Finally, much educational material on state-of-the-art AI is managed by for-profit companies (such as Coursera and Udemy) and is often hidden behind paywalls. Hence, to promote the adoption of open-source AI, more effort is needed to improve access to high-quality educational materials. As a result of the above, the barriers to entry for contribution and access to AI applications will drop considerably.

Improving collaboration

AI technologies may be jointly developed and maintained by diverse and inclusive communities of developers, users and stakeholders. This collaborative approach may greatly reduce the cost of development and contribute to solving scaling problems. This will result in broad participation by stakeholders who can make the future of AI more inclusive and fairer.

To promote collaboration in open-source AI technology, clear steps should be taken towards building communities across academia, non-profit organizations, companies and public institutions. Given that the development of AI models is less easily decomposable into smaller tasks and that task division is more difficult than in standard software development, further effort is needed to develop suitable collaboration practices that allow for more iterative and parallel development processes. Here, the lessons learned from the project BigScience9, where over a thousand volunteer scientists have assembled to develop an LLM called BLOOM10, should be valuable. Furthermore, policy-makers should fund large-scale initiatives to produce open-source LLMs as complements to proprietary LLMs.

Creating synergies and networks between universities, research centers, government and industry may establish new ecosystems around open-source AI and become a driver for future innovation. Building such ecosystems is especially relevant for start-up firms, and small- and medium-sized enterprises11 because they often lack the dedicated infrastructure and capacity to boost AI technology.

Improving responsibility

It is important to establish clear barriers against the misuse of AI technology. To this end, access control, similar to existing norms for open data, is needed to enforce the responsible use of open-source AI in practice. Consider, for example, MIMIC-III, a large, freely available health-related dataset. Given the sensitive nature of medical data, MIMIC-III is open to researchers only after they undergo compulsory ethics training. Similarly, access control for open-source AI should consist of a layered approach that varies appropriately across datasets, source codes and models to ensure responsible use, taking into account safety, security and privacy.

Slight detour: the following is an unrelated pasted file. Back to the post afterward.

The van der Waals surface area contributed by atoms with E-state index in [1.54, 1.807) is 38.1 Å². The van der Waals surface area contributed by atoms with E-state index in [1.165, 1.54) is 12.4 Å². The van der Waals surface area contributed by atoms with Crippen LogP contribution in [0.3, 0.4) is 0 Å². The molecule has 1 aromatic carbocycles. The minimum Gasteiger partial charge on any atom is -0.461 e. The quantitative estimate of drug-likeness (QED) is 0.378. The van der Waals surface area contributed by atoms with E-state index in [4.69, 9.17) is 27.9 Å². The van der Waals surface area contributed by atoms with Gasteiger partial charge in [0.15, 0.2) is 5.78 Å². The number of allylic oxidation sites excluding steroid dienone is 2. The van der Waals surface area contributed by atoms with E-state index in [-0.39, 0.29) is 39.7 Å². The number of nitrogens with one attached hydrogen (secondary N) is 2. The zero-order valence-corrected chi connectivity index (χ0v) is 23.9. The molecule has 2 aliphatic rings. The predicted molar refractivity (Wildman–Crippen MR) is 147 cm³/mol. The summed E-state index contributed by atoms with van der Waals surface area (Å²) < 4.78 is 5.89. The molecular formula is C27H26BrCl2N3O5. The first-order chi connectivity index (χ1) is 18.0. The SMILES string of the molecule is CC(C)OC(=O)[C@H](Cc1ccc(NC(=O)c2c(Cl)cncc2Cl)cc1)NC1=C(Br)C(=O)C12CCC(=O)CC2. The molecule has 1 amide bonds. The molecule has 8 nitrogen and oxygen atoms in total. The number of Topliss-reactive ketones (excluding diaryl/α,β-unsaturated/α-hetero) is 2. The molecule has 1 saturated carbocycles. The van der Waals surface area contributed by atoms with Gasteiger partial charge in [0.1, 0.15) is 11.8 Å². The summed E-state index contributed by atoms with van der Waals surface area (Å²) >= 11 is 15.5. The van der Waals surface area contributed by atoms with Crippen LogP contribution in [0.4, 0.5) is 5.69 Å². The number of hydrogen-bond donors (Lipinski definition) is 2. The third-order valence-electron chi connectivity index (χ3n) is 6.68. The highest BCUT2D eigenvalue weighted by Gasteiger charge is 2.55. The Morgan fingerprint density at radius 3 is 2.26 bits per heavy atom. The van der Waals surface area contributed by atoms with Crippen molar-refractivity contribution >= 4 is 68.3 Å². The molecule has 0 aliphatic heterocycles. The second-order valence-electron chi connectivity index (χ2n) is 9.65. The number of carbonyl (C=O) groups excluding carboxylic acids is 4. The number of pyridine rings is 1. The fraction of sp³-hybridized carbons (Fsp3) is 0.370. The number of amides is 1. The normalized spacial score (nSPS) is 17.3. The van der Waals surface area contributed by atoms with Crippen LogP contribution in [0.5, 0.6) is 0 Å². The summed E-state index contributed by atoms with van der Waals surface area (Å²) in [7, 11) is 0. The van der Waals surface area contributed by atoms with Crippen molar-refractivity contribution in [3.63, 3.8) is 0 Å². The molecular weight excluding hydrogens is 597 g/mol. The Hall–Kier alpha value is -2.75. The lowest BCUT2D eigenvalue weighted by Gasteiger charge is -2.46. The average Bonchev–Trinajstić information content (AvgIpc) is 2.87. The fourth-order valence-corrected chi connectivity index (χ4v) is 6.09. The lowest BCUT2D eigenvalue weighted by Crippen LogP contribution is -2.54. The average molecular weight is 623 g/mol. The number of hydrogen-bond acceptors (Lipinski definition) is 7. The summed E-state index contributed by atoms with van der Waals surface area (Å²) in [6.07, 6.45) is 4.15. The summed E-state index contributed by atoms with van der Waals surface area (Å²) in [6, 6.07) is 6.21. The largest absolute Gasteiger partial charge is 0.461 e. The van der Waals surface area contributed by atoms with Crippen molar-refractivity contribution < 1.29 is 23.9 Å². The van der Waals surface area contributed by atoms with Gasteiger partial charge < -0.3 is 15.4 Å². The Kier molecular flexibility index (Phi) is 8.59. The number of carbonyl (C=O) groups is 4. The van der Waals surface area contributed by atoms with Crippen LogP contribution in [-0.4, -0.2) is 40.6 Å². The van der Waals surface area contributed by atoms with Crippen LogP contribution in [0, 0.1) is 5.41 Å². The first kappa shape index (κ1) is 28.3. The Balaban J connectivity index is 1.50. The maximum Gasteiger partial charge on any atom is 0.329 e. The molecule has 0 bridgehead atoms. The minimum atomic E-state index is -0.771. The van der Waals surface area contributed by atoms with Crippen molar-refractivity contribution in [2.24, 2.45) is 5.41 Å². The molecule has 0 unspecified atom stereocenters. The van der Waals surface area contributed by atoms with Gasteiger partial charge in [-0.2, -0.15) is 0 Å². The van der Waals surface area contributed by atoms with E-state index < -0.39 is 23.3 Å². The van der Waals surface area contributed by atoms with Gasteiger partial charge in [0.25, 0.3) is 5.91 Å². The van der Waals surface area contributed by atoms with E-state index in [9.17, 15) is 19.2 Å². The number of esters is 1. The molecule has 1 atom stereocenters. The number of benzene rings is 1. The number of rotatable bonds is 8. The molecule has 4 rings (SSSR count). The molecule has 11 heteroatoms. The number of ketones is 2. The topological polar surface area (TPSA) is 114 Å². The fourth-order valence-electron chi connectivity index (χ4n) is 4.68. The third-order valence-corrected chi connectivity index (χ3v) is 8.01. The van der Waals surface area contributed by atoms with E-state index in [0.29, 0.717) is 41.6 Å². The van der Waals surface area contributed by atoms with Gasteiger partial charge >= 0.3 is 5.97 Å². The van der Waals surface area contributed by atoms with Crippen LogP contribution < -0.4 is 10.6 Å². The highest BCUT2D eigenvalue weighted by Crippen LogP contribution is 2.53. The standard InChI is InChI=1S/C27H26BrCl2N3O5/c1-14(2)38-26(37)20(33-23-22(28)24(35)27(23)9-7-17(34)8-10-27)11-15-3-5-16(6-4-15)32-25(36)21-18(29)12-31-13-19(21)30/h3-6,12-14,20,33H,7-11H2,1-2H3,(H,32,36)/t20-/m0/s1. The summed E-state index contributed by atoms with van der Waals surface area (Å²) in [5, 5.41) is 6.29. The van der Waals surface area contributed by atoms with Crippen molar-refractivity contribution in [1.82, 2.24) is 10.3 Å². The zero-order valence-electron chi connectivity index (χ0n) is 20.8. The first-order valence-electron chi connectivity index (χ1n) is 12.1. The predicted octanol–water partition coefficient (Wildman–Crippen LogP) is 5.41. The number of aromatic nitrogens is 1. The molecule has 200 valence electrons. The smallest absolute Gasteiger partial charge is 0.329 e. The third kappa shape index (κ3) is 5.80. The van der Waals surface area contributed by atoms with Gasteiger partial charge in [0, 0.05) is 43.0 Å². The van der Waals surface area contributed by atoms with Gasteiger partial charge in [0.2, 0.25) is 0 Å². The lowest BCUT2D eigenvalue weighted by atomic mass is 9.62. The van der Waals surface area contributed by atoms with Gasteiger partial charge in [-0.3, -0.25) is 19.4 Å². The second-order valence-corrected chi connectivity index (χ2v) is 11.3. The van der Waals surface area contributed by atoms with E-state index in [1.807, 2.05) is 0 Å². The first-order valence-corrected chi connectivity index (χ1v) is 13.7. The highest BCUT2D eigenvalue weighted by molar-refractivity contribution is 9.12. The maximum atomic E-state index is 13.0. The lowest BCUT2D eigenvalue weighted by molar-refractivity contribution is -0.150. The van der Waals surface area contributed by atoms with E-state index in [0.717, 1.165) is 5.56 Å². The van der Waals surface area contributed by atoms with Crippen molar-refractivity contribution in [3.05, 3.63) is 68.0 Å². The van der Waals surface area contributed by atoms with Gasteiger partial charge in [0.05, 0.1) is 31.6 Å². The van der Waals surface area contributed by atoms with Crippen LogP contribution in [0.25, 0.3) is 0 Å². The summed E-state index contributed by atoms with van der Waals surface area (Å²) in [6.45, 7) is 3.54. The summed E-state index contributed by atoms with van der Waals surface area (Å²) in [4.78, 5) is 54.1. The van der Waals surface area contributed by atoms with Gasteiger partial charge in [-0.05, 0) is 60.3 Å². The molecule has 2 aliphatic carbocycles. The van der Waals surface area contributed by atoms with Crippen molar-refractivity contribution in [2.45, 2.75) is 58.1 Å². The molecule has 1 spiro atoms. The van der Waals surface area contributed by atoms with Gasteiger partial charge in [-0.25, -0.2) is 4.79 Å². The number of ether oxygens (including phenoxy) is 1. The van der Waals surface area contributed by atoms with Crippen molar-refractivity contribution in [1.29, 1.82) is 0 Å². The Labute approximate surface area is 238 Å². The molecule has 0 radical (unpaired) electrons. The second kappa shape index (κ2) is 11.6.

In addition, novel licenses are required—inspired by those for OSS but carefully tailored to open-source AI12. Such licenses must ensure broad user access while enforcing guidelines that prohibit malicious practices (such as abusing LLMs by automatically generating propaganda campaigns) under legally enforceable premises. Furthermore, such licenses for open-source AI should include sub-clauses that define permissive and restrictive use and also how the technology can or cannot be repurposed. Prominent examples are the RAIL licenses, which prevent irresponsible and harmful applications of AI technologies by granting permission only for certain use cases. Over time, customized variants of licenses for open-source AI could be developed, so that high-risk applications of AI technology are more restricted.

Similar to OSS, the development and use of AI technology under open-source principles will be especially effective in addressing bias in AI systems and steering innovations in a fair, ethical and trustworthy direction. First, owing to the diversity of inputs from stakeholders from around the world, there will be a greater emphasis on removing bias. Addressing bias will be as important when curating datasets as when training models. Second, a common concern is that open-source AI may not have the same level of quality control and testing as proprietary solutions, leading to potential bugs accidentally introduced by its developers. To this end, collaboration is important because it naturally leads to extensive testing.